A bill in the state House designed to help those addicted to opioids is drawing concern from Mississippi law enforcement.
The Opioid Crisis Intervention Act would allow those addicted to opioids to receive medication assisted treatment while going to drug court. Often an opioid is used in treating addiction. Right now that's not an option. House Republican Dana Criswell of Olive Branch, co-authored the bill.
"Cause right now if you're in the drug court program if you test positive for any drugs you're out, even ones that are helping them get off that a doctor prescribed," said Criswell.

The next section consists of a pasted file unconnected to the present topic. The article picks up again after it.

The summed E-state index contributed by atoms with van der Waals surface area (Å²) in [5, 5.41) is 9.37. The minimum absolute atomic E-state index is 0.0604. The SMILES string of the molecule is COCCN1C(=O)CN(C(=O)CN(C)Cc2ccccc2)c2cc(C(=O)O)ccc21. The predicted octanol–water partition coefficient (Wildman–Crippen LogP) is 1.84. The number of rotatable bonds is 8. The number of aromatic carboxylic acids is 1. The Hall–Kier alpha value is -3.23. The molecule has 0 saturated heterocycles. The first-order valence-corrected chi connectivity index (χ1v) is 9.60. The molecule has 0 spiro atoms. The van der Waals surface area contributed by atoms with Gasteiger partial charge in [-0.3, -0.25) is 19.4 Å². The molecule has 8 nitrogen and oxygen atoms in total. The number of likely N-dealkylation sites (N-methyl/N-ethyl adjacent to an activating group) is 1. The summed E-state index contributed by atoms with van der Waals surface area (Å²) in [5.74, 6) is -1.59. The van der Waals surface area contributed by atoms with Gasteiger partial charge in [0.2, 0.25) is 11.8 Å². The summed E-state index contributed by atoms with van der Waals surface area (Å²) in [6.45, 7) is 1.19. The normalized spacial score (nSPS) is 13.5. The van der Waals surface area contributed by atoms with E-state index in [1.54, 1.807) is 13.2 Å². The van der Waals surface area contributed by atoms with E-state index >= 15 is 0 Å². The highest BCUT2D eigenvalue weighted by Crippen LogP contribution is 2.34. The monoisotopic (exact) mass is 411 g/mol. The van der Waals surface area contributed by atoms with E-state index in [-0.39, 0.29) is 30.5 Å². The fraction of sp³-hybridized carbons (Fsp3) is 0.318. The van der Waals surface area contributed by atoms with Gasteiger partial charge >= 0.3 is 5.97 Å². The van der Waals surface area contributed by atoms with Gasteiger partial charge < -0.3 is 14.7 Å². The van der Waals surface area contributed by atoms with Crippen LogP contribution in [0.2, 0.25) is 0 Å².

Criswell says the bill expands the existing Good Samaritan Law, which allows someone to call 911 for a person who has overdosed, even if the caller is abusing drugs. He says that prevent people from leaving someone to die because they're afraid of being charged with a crime. This bill includes provisions like keeping the caller from being penalized if they're on parole or probation. John Dowdy of the Mississippi Bureau of Narcotics says expanding the law could lead to abuse.
"What I don't want to have happen is individuals who are out there selling heroin or fentanyl and they're allowing someone to shoot up in their home, to then be able to call 911, and get some type of immunity for that," said Dowdy.
The bill would also allow someone addicted to opioids who breaks into a vacant home, to go to drug court if the homeowner agrees. Representative Criswell says he expects some changes to the proposed legislation but thinks it will pass.